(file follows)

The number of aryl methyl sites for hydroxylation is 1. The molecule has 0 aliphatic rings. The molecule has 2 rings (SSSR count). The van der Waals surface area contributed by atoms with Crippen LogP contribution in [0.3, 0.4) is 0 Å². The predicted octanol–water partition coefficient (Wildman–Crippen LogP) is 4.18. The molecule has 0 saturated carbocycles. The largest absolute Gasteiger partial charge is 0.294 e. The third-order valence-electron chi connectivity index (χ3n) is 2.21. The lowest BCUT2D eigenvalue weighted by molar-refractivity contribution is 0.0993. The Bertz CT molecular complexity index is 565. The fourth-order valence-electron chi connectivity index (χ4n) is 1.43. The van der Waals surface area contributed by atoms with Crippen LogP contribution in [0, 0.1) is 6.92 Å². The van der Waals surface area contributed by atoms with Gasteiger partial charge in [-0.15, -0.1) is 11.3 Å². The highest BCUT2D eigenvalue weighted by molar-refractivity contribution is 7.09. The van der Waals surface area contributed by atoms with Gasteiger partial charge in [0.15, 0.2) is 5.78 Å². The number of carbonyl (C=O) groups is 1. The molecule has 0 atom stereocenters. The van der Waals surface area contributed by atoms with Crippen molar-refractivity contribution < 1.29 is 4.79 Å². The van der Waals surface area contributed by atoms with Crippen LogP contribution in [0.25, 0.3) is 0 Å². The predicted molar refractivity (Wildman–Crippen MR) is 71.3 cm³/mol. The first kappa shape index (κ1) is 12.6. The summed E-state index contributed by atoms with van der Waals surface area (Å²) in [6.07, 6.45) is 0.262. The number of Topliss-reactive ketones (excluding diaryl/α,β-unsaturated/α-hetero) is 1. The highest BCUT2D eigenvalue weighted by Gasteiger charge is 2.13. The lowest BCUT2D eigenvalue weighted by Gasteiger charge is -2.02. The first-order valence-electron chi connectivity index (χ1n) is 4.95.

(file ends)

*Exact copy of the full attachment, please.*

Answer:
The number of aryl methyl sites for hydroxylation is 1. The molecule has 0 aliphatic rings. The molecule has 2 rings (SSSR count). The van der Waals surface area contributed by atoms with Crippen LogP contribution in [0.3, 0.4) is 0 Å². The predicted octanol–water partition coefficient (Wildman–Crippen LogP) is 4.18. The molecule has 0 saturated carbocycles. The largest absolute Gasteiger partial charge is 0.294 e. The third-order valence-electron chi connectivity index (χ3n) is 2.21. The lowest BCUT2D eigenvalue weighted by molar-refractivity contribution is 0.0993. The Bertz CT molecular complexity index is 565. The fourth-order valence-electron chi connectivity index (χ4n) is 1.43. The van der Waals surface area contributed by atoms with Crippen LogP contribution in [0, 0.1) is 6.92 Å². The van der Waals surface area contributed by atoms with Gasteiger partial charge in [-0.15, -0.1) is 11.3 Å². The highest BCUT2D eigenvalue weighted by molar-refractivity contribution is 7.09. The van der Waals surface area contributed by atoms with Gasteiger partial charge in [0.15, 0.2) is 5.78 Å². The number of carbonyl (C=O) groups is 1. The molecule has 0 atom stereocenters. The van der Waals surface area contributed by atoms with Crippen molar-refractivity contribution < 1.29 is 4.79 Å². The van der Waals surface area contributed by atoms with Crippen LogP contribution in [0.25, 0.3) is 0 Å². The predicted molar refractivity (Wildman–Crippen MR) is 71.3 cm³/mol. The first kappa shape index (κ1) is 12.6. The summed E-state index contributed by atoms with van der Waals surface area (Å²) in [6.07, 6.45) is 0.262. The number of Topliss-reactive ketones (excluding diaryl/α,β-unsaturated/α-hetero) is 1. The highest BCUT2D eigenvalue weighted by Gasteiger charge is 2.13. The lowest BCUT2D eigenvalue weighted by Gasteiger charge is -2.02. The first-order valence-electron chi connectivity index (χ1n) is 4.95.